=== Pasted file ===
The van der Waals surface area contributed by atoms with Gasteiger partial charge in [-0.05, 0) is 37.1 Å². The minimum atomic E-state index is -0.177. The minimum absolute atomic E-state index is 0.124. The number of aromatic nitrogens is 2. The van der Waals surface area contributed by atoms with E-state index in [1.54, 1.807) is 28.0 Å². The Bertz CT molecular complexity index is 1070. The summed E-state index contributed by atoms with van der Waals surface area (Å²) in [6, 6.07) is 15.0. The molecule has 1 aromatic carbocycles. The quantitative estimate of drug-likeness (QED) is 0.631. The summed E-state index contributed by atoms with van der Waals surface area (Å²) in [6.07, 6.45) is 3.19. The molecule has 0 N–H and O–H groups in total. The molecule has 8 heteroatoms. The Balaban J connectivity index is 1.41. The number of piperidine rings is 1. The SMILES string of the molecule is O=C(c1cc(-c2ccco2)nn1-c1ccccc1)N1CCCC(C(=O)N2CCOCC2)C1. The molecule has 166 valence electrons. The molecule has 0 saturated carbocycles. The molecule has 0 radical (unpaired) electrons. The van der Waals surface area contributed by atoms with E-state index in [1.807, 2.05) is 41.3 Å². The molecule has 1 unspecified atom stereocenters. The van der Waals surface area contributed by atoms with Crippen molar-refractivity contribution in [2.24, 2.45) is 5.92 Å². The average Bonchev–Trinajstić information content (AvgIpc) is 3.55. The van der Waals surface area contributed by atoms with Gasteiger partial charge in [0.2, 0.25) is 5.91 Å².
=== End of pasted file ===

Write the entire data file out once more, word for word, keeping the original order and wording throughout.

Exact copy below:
The van der Waals surface area contributed by atoms with Gasteiger partial charge in [-0.05, 0) is 37.1 Å². The minimum atomic E-state index is -0.177. The minimum absolute atomic E-state index is 0.124. The number of aromatic nitrogens is 2. The van der Waals surface area contributed by atoms with E-state index in [1.54, 1.807) is 28.0 Å². The Bertz CT molecular complexity index is 1070. The summed E-state index contributed by atoms with van der Waals surface area (Å²) in [6, 6.07) is 15.0. The molecule has 1 aromatic carbocycles. The quantitative estimate of drug-likeness (QED) is 0.631. The summed E-state index contributed by atoms with van der Waals surface area (Å²) in [6.07, 6.45) is 3.19. The molecule has 0 N–H and O–H groups in total. The molecule has 8 heteroatoms. The Balaban J connectivity index is 1.41. The number of piperidine rings is 1. The SMILES string of the molecule is O=C(c1cc(-c2ccco2)nn1-c1ccccc1)N1CCCC(C(=O)N2CCOCC2)C1. The molecule has 166 valence electrons. The molecule has 0 saturated carbocycles. The molecule has 0 radical (unpaired) electrons. The van der Waals surface area contributed by atoms with E-state index in [1.807, 2.05) is 41.3 Å². The molecule has 1 unspecified atom stereocenters. The van der Waals surface area contributed by atoms with Crippen molar-refractivity contribution in [2.24, 2.45) is 5.92 Å². The average Bonchev–Trinajstić information content (AvgIpc) is 3.55. The van der Waals surface area contributed by atoms with Gasteiger partial charge in [0.2, 0.25) is 5.91 Å².